task. We should all take advantage of computer systems to perform
all these tasks.
I have a problem with these systems is allowing them to do our
scheduling. In many larger operations we do not have a choice
there is no practical way to have two or three Front Desk Agents,
a Reservations Agent (in a back room somewhere), and a Spa Director
(booking a Group in his/her office) to share a single "paper
book". In these larger operations additional terminals for
Providers to "clock in/out" and check their schedule,
pager systems and bar code readers can be very useful as well.
small and medium size Spas/Salons where generally there is not
more than one or two people utilizing "the book" at
any given time, I would caution against using an electronic scheduling
system. Personal service and personal attention is one of the
major advantages a small facility has over the larger Spas/Salons
and by giving this up you may be tossing out one of the reasons
your clients choose you.
possible I recommend using these great computer systems to there
fullest potential but NOT in front of the customer. When the computer
is driving the transaction, I feel the Front Desk Agents
focus is in the wrong place. If you are not convinced, please
watch next time you are at an airline or hotel desk, you will
see the focus on the computer first and the client second.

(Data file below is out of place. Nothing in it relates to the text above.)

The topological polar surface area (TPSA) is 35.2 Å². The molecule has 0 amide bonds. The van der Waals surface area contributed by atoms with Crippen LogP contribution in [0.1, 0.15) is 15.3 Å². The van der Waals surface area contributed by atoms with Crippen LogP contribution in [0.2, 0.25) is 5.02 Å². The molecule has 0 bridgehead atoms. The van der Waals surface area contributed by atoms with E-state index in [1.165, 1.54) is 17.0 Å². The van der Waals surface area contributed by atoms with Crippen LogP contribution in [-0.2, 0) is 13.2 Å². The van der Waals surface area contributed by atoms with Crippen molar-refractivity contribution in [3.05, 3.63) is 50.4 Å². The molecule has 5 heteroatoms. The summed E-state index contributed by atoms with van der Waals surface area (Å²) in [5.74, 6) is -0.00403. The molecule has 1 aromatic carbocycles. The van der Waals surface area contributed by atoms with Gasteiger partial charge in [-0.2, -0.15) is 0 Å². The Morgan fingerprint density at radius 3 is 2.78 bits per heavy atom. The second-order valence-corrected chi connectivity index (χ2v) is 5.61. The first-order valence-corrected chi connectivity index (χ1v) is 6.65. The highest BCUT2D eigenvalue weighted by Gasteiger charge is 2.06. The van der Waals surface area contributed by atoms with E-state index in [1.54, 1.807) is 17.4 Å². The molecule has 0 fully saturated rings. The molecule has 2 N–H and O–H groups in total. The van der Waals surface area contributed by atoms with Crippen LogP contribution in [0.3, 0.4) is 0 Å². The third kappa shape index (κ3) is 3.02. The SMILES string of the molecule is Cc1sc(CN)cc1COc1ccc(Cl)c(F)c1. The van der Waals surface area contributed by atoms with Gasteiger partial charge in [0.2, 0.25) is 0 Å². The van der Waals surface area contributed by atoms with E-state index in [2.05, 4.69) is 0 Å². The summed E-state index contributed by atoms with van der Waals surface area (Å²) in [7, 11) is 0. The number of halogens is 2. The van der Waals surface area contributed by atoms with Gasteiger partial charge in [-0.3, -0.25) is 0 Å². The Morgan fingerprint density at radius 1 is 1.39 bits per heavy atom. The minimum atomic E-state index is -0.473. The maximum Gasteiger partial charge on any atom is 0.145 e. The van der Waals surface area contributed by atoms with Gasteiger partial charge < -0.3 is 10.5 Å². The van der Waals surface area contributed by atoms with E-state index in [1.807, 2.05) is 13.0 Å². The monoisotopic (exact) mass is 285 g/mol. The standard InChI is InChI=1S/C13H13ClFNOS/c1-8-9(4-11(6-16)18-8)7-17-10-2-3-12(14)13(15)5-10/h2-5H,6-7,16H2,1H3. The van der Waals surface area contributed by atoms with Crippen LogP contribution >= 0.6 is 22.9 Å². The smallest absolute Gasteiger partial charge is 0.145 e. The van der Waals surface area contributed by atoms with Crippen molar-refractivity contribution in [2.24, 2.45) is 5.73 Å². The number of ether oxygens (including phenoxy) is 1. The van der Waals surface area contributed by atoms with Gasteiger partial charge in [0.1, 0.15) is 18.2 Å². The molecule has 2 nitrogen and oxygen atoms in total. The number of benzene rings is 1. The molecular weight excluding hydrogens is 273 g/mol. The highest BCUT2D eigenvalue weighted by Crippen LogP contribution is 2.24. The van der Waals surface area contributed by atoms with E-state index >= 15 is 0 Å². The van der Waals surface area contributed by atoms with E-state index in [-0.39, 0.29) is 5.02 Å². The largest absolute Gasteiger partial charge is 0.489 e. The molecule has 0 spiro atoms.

software vendors tell me that this problem is minimized or non-existent
in "their software" because of the special ease of use
and simplicity of their scheduling system. Indeed most vendors
have worked very hard and use ingenious methods to make this task
as simple as possible and I applauded their programming skills.
The problem however is NOT the software, nor is it the computer
skills of the Front Desk Agents, it is the system we have put
in place for the sake of those great reports. We have certainly
made the life of the Manager better, but we may have complicated
the lives of the Client and Front Desk Agent.
using these systems as a point of sale system, may be the answer.
If we wait until the Client has left the desk before we enter
anything into the computer then a lot of these problems go away.
Of course this would require maintaining the old "paper book"
with all its problems for scheduling, or coming up with some "hybrid"
way of taking the info on a paper slip. Then entering it into
the computer later, similar to the way a waiter or waitress takes
our dinner order.
you use a computer and to what degree you use it, never underestimate